At the start of the week, news emerged of a major security vulnerability in Intel processors.
While the full details of the vulnerability were under embargo, Linux kernel developers were discussing how to implement patches on their public mailing list.
AMD software engineer Thomas Lendacky submitted a patch to the mailing list, stating that AMD processors are not vulnerable to the types of attacks Linux’s new kernel page table isolation feature protects against.
The discussion expanded to the PostgreSQL developer mailing list, where Andres Freund submitted a performance comparison on an Intel CPU after applying the relevant Linux patches.
His benchmark showed that the best-case scenario was a 17% reduction in performance.
In the worst-case scenario for the benchmark, Intel CPUs performed 23% slower than before the patch.
These discussions resulted in an article on The Register, and less than two days later the full details of the issue were disclosed.
It has been confirmed that the vulnerability is related to speculative execution — a mechanism CPUs rely on to keep their pipelines filled with instructions so they can be as efficient as possible.
Confusion — war of words between Intel and AMD
Following the disclosure of the problem, Intel stated it had planned to disclose the vulnerability next week when more software and firmware patches will be available.
The issue was not a “bug” or “design flaw” as reported in the media, the chipmaker said.
Intel said it was an industry-wide problem and it was working with AMD and ARM to address it.
AMD responded, saying that there is “near-zero risk” to its processors as it uses different architecture to Intel.
“To be clear, the security research team identified three variants targeting speculative execution. The threat and the response to the three variants differ by microprocessor company, and AMD is not susceptible to all three variants,” AMD explained.
Meltdown and Spectre
- Meltdown affects only Intel processors which implement out-of-order execution, which is potentially every Intel CPU released since 1995, except Itanium and Intel Atom chips from before 2013. It lets programs access the memory of other programs and the operating system.
- Spectre affects almost every system and was successfully tested on Intel, AMD, and ARM-based processors. It can trick even error-free programs into leaking secrets. It is more difficult to exploit than Meltdown, but also more difficult to patch.
The researchers characterise the two vulnerabilities as follows:
- Meltdown breaks the most fundamental isolation between user applications and the operating system. This attack allows a program to access the memory, and thus also the secrets, of other programs and the operating system.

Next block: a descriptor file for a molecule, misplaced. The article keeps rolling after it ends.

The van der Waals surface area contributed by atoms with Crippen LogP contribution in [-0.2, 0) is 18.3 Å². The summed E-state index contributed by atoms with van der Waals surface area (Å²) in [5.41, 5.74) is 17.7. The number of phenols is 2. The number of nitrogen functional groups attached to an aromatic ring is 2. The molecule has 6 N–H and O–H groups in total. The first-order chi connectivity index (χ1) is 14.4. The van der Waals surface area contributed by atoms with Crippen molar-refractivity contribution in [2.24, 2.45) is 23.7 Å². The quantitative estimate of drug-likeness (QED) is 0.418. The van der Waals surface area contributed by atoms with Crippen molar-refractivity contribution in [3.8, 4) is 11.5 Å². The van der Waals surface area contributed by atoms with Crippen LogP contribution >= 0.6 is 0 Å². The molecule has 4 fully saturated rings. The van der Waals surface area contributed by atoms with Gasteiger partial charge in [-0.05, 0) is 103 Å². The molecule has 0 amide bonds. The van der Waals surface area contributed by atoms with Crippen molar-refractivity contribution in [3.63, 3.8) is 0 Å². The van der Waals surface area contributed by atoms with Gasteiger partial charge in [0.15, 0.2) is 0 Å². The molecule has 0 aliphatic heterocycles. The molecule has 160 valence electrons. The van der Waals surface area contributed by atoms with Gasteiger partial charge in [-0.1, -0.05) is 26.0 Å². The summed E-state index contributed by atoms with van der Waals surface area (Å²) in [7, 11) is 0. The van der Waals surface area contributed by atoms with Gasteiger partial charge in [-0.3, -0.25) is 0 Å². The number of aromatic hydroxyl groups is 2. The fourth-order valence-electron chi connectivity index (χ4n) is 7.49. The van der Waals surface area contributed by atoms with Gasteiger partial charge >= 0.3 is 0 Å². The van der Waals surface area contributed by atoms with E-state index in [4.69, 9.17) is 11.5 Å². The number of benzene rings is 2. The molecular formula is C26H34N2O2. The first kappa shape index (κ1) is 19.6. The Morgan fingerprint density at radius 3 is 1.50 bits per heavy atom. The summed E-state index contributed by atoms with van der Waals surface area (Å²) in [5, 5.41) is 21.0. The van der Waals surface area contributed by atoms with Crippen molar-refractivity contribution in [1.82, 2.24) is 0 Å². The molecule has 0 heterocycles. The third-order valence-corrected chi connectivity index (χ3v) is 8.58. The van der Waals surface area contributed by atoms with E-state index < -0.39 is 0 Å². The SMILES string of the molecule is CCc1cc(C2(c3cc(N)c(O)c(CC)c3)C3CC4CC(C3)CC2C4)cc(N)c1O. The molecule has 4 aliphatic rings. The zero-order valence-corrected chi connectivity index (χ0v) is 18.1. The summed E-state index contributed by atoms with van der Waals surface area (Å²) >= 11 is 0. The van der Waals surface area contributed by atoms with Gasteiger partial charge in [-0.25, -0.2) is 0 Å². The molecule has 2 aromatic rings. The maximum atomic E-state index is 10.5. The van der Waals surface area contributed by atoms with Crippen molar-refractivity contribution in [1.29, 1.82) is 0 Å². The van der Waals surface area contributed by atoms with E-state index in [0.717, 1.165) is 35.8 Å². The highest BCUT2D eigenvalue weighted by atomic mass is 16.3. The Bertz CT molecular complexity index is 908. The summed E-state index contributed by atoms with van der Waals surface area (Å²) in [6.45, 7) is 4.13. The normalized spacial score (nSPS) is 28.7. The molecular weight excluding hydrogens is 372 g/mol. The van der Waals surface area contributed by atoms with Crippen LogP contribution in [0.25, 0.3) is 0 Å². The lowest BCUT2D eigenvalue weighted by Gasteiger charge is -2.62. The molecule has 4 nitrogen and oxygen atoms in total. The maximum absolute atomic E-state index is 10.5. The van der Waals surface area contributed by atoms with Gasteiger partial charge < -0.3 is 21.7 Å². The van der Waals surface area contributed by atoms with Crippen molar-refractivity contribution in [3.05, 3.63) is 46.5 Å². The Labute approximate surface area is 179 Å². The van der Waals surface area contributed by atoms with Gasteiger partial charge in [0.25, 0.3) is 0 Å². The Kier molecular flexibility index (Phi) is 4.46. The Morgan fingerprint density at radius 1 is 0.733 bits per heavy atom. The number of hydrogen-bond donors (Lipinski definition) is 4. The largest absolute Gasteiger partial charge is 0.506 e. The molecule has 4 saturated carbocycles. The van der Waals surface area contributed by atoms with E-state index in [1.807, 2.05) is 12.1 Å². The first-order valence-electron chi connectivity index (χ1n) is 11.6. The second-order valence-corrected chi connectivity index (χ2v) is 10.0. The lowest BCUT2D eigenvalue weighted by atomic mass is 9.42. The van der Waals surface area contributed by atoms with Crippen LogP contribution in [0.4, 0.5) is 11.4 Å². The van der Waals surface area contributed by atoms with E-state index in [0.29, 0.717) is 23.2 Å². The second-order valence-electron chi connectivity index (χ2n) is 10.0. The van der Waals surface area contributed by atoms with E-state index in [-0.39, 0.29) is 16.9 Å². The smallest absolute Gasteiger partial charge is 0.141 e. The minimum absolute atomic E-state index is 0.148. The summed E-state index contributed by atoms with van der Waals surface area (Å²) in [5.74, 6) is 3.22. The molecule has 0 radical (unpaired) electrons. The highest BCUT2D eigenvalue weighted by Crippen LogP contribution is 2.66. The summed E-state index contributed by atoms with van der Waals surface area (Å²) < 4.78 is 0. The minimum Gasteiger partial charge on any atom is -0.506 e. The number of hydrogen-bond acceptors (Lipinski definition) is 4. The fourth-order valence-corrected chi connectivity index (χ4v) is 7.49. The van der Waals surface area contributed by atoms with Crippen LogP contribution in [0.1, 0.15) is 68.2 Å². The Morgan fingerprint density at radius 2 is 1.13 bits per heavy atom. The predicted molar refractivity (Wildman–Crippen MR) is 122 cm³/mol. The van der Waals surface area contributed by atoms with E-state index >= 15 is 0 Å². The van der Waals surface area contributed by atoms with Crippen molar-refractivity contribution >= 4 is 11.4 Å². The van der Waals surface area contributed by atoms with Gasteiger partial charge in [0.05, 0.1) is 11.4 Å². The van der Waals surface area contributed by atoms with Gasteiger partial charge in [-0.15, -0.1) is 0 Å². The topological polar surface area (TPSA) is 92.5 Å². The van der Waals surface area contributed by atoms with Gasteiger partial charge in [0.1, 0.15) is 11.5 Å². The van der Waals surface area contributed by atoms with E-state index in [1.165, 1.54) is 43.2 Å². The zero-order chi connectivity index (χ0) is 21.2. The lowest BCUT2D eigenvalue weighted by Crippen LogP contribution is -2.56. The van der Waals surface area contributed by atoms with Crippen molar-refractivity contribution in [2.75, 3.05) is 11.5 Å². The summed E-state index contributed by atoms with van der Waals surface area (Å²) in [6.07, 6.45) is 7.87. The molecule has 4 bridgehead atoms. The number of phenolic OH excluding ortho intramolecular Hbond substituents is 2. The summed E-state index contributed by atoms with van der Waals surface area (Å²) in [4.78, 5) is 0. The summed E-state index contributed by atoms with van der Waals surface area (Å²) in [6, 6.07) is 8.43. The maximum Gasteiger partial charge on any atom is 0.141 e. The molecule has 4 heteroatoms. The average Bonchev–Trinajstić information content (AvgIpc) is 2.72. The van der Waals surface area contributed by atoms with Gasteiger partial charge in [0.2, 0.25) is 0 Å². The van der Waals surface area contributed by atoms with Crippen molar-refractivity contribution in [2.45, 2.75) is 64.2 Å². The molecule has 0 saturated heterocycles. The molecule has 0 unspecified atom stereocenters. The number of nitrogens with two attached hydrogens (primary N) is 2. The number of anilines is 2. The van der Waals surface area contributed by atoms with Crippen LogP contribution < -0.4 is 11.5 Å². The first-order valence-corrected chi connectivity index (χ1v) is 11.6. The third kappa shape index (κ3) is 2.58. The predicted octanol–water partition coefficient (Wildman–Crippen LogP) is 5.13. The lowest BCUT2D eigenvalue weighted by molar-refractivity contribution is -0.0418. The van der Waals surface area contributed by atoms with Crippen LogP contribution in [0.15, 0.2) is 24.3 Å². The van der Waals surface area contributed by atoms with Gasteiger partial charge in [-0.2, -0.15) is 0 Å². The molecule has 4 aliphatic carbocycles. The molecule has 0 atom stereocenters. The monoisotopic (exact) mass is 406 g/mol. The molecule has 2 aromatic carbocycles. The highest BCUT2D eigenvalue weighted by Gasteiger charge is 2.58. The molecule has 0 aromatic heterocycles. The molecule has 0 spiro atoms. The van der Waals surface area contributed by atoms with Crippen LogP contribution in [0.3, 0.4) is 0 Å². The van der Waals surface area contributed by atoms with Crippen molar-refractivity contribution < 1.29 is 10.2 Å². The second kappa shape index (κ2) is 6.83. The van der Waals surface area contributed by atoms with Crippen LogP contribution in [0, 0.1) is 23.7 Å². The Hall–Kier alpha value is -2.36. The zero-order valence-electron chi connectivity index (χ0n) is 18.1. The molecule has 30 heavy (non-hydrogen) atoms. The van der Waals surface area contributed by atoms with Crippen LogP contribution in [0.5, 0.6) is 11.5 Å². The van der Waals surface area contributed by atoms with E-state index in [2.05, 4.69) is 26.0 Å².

- Spectre breaks the isolation between different applications. It allows an attacker to trick error-free programs, which follow best practices, into leaking their secrets. In fact, the safety checks of said best practices actually increase the attack surface and may make applications more susceptible to Spectre.
More technically, Jann Horn describes the different attacks as follows:
- Variant 1: bounds check bypass — Spectre (CVE–2017–5753)
- Variant 2: branch target injection — Spectre (CVE–2017–5715)
- Variant 3: rogue data cache load — Meltdown (CVE–2017–5754)
How vulnerable are you to Meltdown?
For an attacker to exploit Meltdown, they must be able to execute code on your computer or mobile device.
This means an attacker would typically have to exploit another vulnerability to run some malware that lets them gain code execution privileges on your system.
While most mobile devices use ARM-based processors, ARM has noted that the majority of its core designs are not affected by either vulnerability. The only ARM core vulnerable to Meltdown is the Cortex-A75.
This has already been patched in Linux for Intel and ARM-based processors. Microsoft and Apple have also issued patches for their operating systems to address the Meltdown vulnerability in Intel CPUs.
How vulnerable are you to Spectre?
Like Meltdown, to exploit Spectre an attacker must be able to execute code on your device.
ARM cores vulnerable to Spectre include Cortex-A8, A9, A15, A17, A57, A72, A73, and A75.
Cortex-R7 and Cortex-R8 cores are also vulnerable to Spectre, but ARM noted that the common usage model for Cortex-R is in non-open environments where applications or processes are strictly controlled, and hence not exploitable.
Intel and AMD processors are also vulnerable to Spectre, and although some patches have been released, it is more difficult to protect against than Meltdown. In some cases it may require that software developers make changes to their code.
While the vulnerability of personal devices should not be downplayed, those most affected by Spectre and Meltdown are cloud services providers where users and programs may share the same hardware.
Amazon, Google, and Microsoft said that they have deployed fixes to their cloud environments. Administrators will still have to patch the operating systems they use in those environments, however.
Meltdown attack in action
- Google Project Zero report
- Spectre white paper
- Meltdown white paper
- ARM security update
- AMD security update
- Intel security advisory
- Microsoft security guidance
- Amazon security bulletin